koryvantes archer

Classical-era Thracian Greek Archer. KORYVANTES Association of istory Studies.Grozer Assyrian bow. (Photo: Andreas Smaragdis)

The «Greek Draw»

Even from the Middle Bronze age, we do see many depictions in which lightly equipped archers are presented carrying single curved bows – probably selfbows- or even composite bows [1] , trying to shoot at a mobile stance. From the era of the Mycenaean armies to the multifunctional troops of the Hellenistic world the place of the archers in the battlefield was to accompany the massed heavy troops and to support their flanks, in a “shoot and go” tactic, as been depicted in various pottery [2] or also described by Onasander [3] and Asclepiodotus [4]. In most of such cases of depictions the arrow is been shown to be drawn to the chest height, in a slightly bending body stance, supposing a need for a quick shot and not one that will need time and a secure position. Homer, in particular, gives us maybe the only noticeable description of such a draw of the bow:

Ἕλκε δ᾽ ὁμοῦ γλυφίδας τε λαβὼν καὶ νεῦρα βόεια·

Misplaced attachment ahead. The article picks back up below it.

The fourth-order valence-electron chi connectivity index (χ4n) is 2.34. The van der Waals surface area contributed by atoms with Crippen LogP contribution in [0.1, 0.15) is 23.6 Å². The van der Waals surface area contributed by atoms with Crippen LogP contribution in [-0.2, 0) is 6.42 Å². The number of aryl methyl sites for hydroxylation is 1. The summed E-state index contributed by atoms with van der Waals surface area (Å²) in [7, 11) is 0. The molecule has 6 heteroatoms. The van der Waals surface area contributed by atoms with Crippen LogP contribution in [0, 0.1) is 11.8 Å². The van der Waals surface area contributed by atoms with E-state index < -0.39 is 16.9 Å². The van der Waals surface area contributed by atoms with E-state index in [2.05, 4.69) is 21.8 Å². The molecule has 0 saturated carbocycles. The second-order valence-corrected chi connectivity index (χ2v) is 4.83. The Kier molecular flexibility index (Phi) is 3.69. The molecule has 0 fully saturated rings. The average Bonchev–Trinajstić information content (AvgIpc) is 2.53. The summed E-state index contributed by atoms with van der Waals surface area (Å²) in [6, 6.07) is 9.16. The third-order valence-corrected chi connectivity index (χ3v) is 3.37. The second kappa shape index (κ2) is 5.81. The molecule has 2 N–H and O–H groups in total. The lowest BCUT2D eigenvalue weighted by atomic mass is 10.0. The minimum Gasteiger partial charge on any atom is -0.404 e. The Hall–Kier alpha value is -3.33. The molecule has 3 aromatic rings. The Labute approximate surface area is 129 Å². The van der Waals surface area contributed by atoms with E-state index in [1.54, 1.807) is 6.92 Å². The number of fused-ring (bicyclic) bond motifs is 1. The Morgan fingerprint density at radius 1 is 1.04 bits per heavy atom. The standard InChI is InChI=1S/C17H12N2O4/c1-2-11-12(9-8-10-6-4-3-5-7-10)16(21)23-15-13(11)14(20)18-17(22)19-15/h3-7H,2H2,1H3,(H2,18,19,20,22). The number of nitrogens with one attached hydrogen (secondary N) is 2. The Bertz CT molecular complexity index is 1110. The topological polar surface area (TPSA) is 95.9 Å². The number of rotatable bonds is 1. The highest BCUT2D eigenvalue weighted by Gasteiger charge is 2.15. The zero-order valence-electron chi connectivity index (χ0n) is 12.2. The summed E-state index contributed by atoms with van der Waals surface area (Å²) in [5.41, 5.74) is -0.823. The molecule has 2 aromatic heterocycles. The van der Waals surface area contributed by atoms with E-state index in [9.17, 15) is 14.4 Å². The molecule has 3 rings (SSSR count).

νευρὴν μὲν μαζῷ πέλασεν, τόξῳ δὲ σίδηρον. [5]

Translation: “He drew the string along with the arrow knock, to the chest as the iron (arrowhead) reached the bow…”

Τhis is the so-called “Greek-draw”, maybe the most popular way of drawing the arrow among ancient Greeks till the end of Classical era. The “Greek Draw” (pinch draw) was characterized by pinching the bowstring and the arrow between thumb and forefinger and went only to the breastbone [6], placing the arrow in the right side of the bow, temporarily holding it with the forefinger. The arrow accompanying this release is generally knobbed at the nock end and is gashed or roughened to secure a firmer pinch on the arrow. A very characteristic example of this technique comes from a pottery depiction of Hercules currently exposed in Cabinet des Medailles in Paris [7] dated between 500-450 BC, where he clearly draws the arrow along with the string using his thumb and forefinger (Picture 1).